Survivor’s Guilt

“Whoa. This is a real thing,” I thought to myself when I finally realized where my brain was going.

We had been home from the hospital for a month when thoughts of guilt, shame and suppressing my own joy slowly began creeping in. It wasn’t because I wasn’t happy to be home with my healthy (cancer) kid. Oh no, I was elated to be home with my child away from what imprisoned us for months upon months. I just could not figure out what was causing me to feel guilty in sharing and showing my joy.

Then it hit me.

How many of the warrior families we met went home without their child in the last couple of months? How many are still enslaved to the hospital life? How many are just beginning their journey with a very long road in front of them? My heart was still with them - grieving with them; confused with them; angry, sad, scared with them. My heart was still with the strangers who quickly became family, even more than my real family. I was in their shoes. I was walking their journeys beside them. Their pain quickly became my pain. Why should I be celebrating our health when they went home with empty arms? Why should I be sharing good days when they are still sitting in the sterile hospital rooms? Why should I exclaim we beat cancer when they were just starting their cancer journey?

As silly as it sounds to have your own joy stifled because of what another person is going through, the feeling is so real due to the connections one makes while on these difficult journeys. I bawled. I screamed. I got mad. I let out so many emotions so I could begin to heal. I then began to focus on being so dang grateful for the relationships we made along the way. Without them, I honestly don’t know how I would have survived the hell we were put through.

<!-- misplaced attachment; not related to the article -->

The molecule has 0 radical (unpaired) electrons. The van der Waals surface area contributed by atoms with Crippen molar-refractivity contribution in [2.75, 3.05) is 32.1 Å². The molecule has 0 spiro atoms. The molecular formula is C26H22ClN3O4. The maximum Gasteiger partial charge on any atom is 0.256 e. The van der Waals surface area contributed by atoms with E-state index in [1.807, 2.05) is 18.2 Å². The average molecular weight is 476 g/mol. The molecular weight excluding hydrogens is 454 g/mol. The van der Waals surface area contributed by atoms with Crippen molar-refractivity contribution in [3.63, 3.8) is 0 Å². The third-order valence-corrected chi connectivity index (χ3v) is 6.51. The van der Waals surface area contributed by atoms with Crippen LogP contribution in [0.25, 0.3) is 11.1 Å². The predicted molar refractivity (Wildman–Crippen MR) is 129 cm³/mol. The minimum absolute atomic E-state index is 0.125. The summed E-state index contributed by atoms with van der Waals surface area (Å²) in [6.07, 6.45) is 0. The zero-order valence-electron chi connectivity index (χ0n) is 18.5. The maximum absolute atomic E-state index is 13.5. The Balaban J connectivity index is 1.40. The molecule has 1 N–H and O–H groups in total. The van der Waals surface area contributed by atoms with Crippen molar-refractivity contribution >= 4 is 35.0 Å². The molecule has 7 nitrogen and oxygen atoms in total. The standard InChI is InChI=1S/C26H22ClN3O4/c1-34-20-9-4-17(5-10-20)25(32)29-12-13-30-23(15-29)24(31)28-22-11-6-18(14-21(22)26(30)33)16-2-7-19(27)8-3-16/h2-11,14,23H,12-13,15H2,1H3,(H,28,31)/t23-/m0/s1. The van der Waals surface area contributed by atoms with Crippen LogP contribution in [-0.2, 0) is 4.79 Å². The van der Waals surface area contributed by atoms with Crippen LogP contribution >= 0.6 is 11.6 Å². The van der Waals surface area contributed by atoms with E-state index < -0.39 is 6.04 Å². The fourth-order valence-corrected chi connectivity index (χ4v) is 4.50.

In being grateful comes light that fills in the spaces of darkness created by this survivor’s guilt. The light spreads throughout the darkness, lifting spirits and reminding me that it is ok to celebrate where we are. I know the family we created in those hospital rooms would want to see us flourishing, even if they aren’t.

The willow tree planted in Tabitha's backyard

It wasn’t quite enough to have that mental picture of the light flowing through me, so we planted a beautiful weeping willow in the most perfect spot in our backyard. It sits on top of the hill overlooking the refuge prairie and river. There is something so breathtaking about a willow tree—it almost looks as if the tree is gracefully crying with its branches, something we have done many times with the multiple families on our journey. It’s a reminder of every child we have met, every child who gained their wings; every child who is still fighting, every child who is also at home flourishing, and for the future children who will face big battles.

Even though I may not reach out to each family every time I see this tree, I hope they know that I say a prayer for every single one of them. It’s my way of smothering the survivor’s guilt that tries to continually creep in, a way to remember and think of every single child and family who has crossed paths with us. It won’t always take away the pain that comes with the guilt, but it’s a gentle reminder that it is okay to gracefully cry.

Written by Tabitha Radermacher 
Tabitha is mom to two children, Bella and Ian. Bella was diagnosed with hepatoblastoma, liver cancer, in April 2017. Tabitha and her husband, Travis, live in Ortonville, Minnesota. Learn more about Bella's story.

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